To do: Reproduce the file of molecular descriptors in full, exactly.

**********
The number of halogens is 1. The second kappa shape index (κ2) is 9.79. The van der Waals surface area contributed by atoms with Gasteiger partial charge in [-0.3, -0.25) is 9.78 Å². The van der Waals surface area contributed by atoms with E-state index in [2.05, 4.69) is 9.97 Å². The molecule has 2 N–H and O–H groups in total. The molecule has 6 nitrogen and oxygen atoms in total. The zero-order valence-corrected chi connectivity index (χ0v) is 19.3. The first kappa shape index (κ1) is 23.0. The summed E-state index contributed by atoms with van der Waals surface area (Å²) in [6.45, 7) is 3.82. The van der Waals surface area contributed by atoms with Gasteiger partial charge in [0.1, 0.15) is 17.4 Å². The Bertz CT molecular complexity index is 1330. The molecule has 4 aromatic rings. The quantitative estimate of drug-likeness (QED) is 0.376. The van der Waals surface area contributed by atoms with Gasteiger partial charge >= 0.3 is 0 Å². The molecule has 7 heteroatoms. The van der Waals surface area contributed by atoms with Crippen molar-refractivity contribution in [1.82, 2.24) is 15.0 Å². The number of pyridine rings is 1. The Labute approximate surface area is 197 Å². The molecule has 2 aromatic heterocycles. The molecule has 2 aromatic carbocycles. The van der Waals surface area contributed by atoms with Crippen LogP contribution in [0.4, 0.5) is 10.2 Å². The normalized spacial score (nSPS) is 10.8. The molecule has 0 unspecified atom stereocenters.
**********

The number of halogens is 1. The second kappa shape index (κ2) is 9.79. The van der Waals surface area contributed by atoms with Gasteiger partial charge in [-0.3, -0.25) is 9.78 Å². The van der Waals surface area contributed by atoms with E-state index in [2.05, 4.69) is 9.97 Å². The molecule has 2 N–H and O–H groups in total. The molecule has 6 nitrogen and oxygen atoms in total. The zero-order valence-corrected chi connectivity index (χ0v) is 19.3. The first kappa shape index (κ1) is 23.0. The summed E-state index contributed by atoms with van der Waals surface area (Å²) in [6.45, 7) is 3.82. The van der Waals surface area contributed by atoms with Gasteiger partial charge in [0.1, 0.15) is 17.4 Å². The Bertz CT molecular complexity index is 1330. The molecule has 4 aromatic rings. The quantitative estimate of drug-likeness (QED) is 0.376. The van der Waals surface area contributed by atoms with Gasteiger partial charge >= 0.3 is 0 Å². The molecule has 7 heteroatoms. The van der Waals surface area contributed by atoms with Crippen molar-refractivity contribution in [1.82, 2.24) is 15.0 Å². The number of pyridine rings is 1. The Labute approximate surface area is 197 Å². The molecule has 2 aromatic heterocycles. The molecule has 2 aromatic carbocycles. The van der Waals surface area contributed by atoms with Crippen LogP contribution in [0.4, 0.5) is 10.2 Å². The normalized spacial score (nSPS) is 10.8. The molecule has 0 unspecified atom stereocenters.